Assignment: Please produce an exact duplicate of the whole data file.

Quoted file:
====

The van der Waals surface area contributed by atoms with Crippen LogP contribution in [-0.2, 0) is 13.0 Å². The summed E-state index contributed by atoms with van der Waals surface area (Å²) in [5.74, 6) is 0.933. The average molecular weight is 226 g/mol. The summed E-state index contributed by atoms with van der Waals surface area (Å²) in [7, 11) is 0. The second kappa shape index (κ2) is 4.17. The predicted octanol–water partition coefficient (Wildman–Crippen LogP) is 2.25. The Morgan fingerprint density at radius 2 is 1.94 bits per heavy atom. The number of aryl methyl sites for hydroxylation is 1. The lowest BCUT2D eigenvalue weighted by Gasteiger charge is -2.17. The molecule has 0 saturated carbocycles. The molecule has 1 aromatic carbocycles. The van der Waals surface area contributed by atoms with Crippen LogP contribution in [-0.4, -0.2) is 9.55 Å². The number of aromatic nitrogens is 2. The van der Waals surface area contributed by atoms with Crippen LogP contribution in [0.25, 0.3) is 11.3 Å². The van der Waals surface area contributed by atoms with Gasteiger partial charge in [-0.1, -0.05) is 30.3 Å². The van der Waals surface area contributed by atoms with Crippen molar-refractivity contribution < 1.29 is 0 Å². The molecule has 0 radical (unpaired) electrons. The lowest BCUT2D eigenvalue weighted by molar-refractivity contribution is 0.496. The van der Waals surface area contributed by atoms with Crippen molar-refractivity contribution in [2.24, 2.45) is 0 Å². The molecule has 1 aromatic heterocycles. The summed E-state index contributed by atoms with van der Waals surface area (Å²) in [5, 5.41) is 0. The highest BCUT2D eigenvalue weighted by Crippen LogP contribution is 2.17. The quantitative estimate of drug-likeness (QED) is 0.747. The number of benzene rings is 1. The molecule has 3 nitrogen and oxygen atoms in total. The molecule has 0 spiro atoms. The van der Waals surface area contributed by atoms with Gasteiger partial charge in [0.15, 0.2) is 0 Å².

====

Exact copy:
The van der Waals surface area contributed by atoms with Crippen LogP contribution in [-0.2, 0) is 13.0 Å². The summed E-state index contributed by atoms with van der Waals surface area (Å²) in [5.74, 6) is 0.933. The average molecular weight is 226 g/mol. The summed E-state index contributed by atoms with van der Waals surface area (Å²) in [7, 11) is 0. The second kappa shape index (κ2) is 4.17. The predicted octanol–water partition coefficient (Wildman–Crippen LogP) is 2.25. The Morgan fingerprint density at radius 2 is 1.94 bits per heavy atom. The number of aryl methyl sites for hydroxylation is 1. The lowest BCUT2D eigenvalue weighted by Gasteiger charge is -2.17. The molecule has 0 saturated carbocycles. The molecule has 1 aromatic carbocycles. The van der Waals surface area contributed by atoms with Crippen LogP contribution in [-0.4, -0.2) is 9.55 Å². The number of aromatic nitrogens is 2. The van der Waals surface area contributed by atoms with Crippen LogP contribution in [0.25, 0.3) is 11.3 Å². The van der Waals surface area contributed by atoms with Gasteiger partial charge in [-0.1, -0.05) is 30.3 Å². The van der Waals surface area contributed by atoms with Crippen molar-refractivity contribution < 1.29 is 0 Å². The molecule has 0 radical (unpaired) electrons. The lowest BCUT2D eigenvalue weighted by molar-refractivity contribution is 0.496. The van der Waals surface area contributed by atoms with Crippen molar-refractivity contribution in [2.24, 2.45) is 0 Å². The molecule has 1 aromatic heterocycles. The summed E-state index contributed by atoms with van der Waals surface area (Å²) in [5, 5.41) is 0. The highest BCUT2D eigenvalue weighted by Crippen LogP contribution is 2.17. The quantitative estimate of drug-likeness (QED) is 0.747. The number of benzene rings is 1. The molecule has 3 nitrogen and oxygen atoms in total. The molecule has 0 spiro atoms. The van der Waals surface area contributed by atoms with Gasteiger partial charge in [0.15, 0.2) is 0 Å².